Food Spectrum of the Rainbow Family
by Melissa Bell Read author interview December 15, 2007
A great, fat wine. Steak bloody. Desire and body. Brain doesn’t even bother trying to get a word in edgewise. No Brain necessary tonight. Brain not invited. This is an evening of engorged muscles and pumping organs. Scarlet splashes on the tablecloth and cherries on fire for dessert. Sorry, Brain, you and your matter of reasonable grey just don’t fit the dress code; you might as well go wait in the car.
Autumn and a bowl of clementines. He makes crèpes suzette right there in the bedroom and pours you a snifter of Grand Marnier at 8:30 a.m. He gets powdered sugar all over the dark sheets, and insists on feeding you with a spoon. You feel silly letting him do this, but only just a little. He uses his thumb to smooth a drop of syrup from your lower lip. You lick it off. He sucks his thumb.
Lemons and egg yolks and butter. A dash of Dijon. See how things come together so naturally and elegantly when you give things meaning, when you give them purpose, and when you learn how to do them properly? There is magic here. Who had told you this would be difficult? It’s just slightly more work than an omelette, and even though that would have been enough for many, it would not have been enough for right now. What you’re doing is making it special. What you’re doing is chemistry. Keep things flowing and consistent; hesitancy could mean having to start all over again.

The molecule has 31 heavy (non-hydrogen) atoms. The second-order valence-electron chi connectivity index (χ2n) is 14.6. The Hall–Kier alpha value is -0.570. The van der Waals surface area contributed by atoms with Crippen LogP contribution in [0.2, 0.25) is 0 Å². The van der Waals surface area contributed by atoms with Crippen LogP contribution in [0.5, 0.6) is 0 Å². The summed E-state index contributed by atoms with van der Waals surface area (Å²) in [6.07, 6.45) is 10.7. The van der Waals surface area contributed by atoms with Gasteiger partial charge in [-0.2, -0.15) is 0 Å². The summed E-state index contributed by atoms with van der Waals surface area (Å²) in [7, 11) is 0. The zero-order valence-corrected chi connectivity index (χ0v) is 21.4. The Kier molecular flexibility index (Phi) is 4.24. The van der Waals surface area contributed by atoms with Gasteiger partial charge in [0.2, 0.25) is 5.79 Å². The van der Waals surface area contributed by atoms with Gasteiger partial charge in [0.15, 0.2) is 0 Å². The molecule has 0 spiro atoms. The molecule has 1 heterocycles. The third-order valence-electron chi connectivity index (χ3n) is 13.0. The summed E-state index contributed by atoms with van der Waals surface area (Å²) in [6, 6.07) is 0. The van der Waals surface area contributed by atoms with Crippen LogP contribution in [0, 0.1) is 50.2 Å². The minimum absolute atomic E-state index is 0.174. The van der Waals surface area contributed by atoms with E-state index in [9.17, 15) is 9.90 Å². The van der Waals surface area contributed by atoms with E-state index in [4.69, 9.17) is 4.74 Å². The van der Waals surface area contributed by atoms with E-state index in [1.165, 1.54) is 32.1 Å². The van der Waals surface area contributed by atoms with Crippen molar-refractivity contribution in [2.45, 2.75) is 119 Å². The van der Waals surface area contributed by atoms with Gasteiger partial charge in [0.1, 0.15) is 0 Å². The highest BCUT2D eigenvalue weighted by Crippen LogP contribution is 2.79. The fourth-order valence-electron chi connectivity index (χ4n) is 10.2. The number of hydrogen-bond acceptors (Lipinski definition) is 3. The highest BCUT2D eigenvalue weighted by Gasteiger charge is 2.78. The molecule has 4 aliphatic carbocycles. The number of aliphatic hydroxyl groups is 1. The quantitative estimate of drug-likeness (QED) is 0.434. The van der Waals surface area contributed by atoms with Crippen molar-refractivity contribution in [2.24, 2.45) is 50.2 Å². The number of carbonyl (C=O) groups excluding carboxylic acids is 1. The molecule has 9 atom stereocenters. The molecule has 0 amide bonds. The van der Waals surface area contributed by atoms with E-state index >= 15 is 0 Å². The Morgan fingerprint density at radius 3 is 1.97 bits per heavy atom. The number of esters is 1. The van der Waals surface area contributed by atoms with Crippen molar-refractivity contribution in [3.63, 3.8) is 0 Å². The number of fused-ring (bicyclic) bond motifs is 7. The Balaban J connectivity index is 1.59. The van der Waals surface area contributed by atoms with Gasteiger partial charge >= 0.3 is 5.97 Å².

Pea shoots and bright leaves of lettuce growing in a willow basket on the front porch – a basket that he came so close to throwing out when he was cleaning the garage. You had argued. You had begged. He smoked his first cigarette in two and half years and you crumpled up a twenty and threw it at his back as he walked down the driveway. You head into town to the only place that is still open. You take your order of spinach paneer and naan and eat it all by yourself in the parking lot.
The pool. The kids’ popsicles. Her bikini. His eyes. Your collection of Bombay Sapphire bottles lined up in the kitchen window.
Crushed blackberries heaped on fresh biscuits. Dusk in the backyard and shooting stars. Junebugs diving clumsily into his daughter’s hair, their thorny legs tangling in the fine blonde strands, and she is screeching and smashing and dancing around like a madman. June’s over for Christ’s sake! her mother yells to nobody and for no real reason, and you have to smile because it’s not your problem.
Grape Kool-Aid splash on the cream leather sofa. The small bruise just below the wristbone. The small bruise just above the eyebrow. She hasn’t said a word all day. You give her a small bag of ube-filled crackers you bought at the market. “What the hell is ube?” she asks. “Just eat them,” you say. “Just eat the damn things.”
About the Author:
Melissa is probably knitting something, cleaning something or making something delicious as you read this. She blogs for the Canadian Writers Collective and tasteTO.com.